The Libyan front looks bleak for Erdogan, writes Turkish journalist Fehim Tastekin in Al Monitor. Tastekin notes that Turkey is far from achieving its stated objectives in the two wars in which it is currently entangled. In late February, 36 Turkish soldiers were killed in Idlib, but Turkey’s response on Syrian forces was not convincing, and Turkey has agreed to a Russian ceasefire.
Tastekin goes on to describe Turkey’s military efforts in Libya as more secretive, with Ankara working to keep the Turkish public in the dark. It is already trying to downplay its losses in Libya to avoid a public backlash, although this does not seem to be working. Only recently did Erdogan acknowledge Turkish casualties in Libya, doing so in an obscure reference that angered many. Erdogan referred to a “few martyrs”, and only after the news of one officer’s death made the rounds on social media. There are further reports from Haftar’s forces of more Turkish soldiers having been killed.
It is also leading to a backlash in the Arab world. Just last week, the Tobruk government signed a series of agreements with Damascus and will reopen Libya’s embassy there instead of the Tripoli government. Haftar is aligning with the Syrian government in Idlib over Turkey. Basically, Turkey’s intervention in Libya pushed Damascus to formalise its alliance with Haftar. Some observes believe it was the UAE and Russia, as well as Egypt who may have pushed Assad to expand his anti-Turkey alliance with Haftar. The UAE reopened its Damascus embassy only two months prior.
All these moves are not occurring in a vacuum and signify a growing isolation and antagonism of Turkey in the Arab world, and with it Tripoli. The viability of Erdogan’s involvement in Libya is also in doubt. Turkey’s assistance, including the Syrian mercenaries, has kept the GNA afloat in Tripoli. But the LNA attacks continue, including over 120 missiles fired in February alone with Mitiga airport having had to be shut down numerous times. Basically, by bringing in Turkey, the GNA created a military balance and an impasse to force Haftar into a dialogue.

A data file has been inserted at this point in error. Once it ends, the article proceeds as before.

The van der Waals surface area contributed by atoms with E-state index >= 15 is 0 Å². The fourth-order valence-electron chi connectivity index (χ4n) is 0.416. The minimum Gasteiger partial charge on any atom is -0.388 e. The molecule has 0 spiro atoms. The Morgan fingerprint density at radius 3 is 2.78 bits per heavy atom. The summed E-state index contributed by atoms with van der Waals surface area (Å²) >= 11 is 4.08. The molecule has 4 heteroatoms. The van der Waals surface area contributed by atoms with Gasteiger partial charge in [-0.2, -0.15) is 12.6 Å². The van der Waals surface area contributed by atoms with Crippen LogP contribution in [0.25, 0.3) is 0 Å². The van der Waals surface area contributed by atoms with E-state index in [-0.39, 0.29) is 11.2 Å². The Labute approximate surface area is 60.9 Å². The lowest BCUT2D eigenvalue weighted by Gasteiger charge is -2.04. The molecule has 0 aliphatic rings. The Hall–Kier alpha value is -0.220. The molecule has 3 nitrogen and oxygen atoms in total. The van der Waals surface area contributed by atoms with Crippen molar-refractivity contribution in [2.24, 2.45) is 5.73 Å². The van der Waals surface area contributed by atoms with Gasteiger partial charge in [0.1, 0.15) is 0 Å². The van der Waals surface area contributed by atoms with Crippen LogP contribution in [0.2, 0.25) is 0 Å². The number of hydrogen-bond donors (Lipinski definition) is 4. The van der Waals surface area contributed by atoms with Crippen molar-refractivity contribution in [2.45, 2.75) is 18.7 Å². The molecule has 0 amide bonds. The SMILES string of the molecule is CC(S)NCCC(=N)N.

But Haftar too has received a surge in foreign support. Air traffic from the UAE to eastern Libya has increased noticeably since January. There are reports of over 3000 tonnes of military material having been sent to Haftar in late January – equivalent to all the UAE’s military assistance throughout 2019.
Turkey has escalated as well. It is said to have sent some 5000 Syrian fighters, with almost 2000 being trained in Turkey. Turkey also sent two vessels off the Tripoli coast, and another Lebanese flagged cargo ship of arms, seized by Italy in early February. To be sure, Turkey’s drones and anti-aircraft guns have denied Haftar aerial superiority over Tripoli, which is why he now resorts to shelling Mitiga from dozens of km away. However, achieving more meaningful results may require a greater military presence, and it is not clear Turkey can commit to such an effort.
But for now, it seems Haftar has the stronger backing to continue escalating as needed. According to one Turkish analyst interviewed, Erdogan seeks considerable economic and strategic gains for his investment and wants to take the fight into Haftar-held territory. However, it cannot commit the requisite force to do so, especially as the Syrian front escalates. Erdogan hoped to achieve a partnership with Moscow over their involvement in both Syria and Libya and used Russia’s militia strategy as well. However, Erdogan didn’t count on Russia having a relatively limited role with greater influence in the hands of the UAE and Egypt.
Algeria has recently taken a renewed interest in Libya, and adopted a far more assertive policy. Algerian Foreign Minister Sabri Boukadoum recently travelled to eastern Libya to meet Haftar. This led to a spike of interest and anger in Tripoli as it offered a measure of legitimacy to the parallel Tobruk government. So what is Algeria’s interest in Libya? And has it changed recently?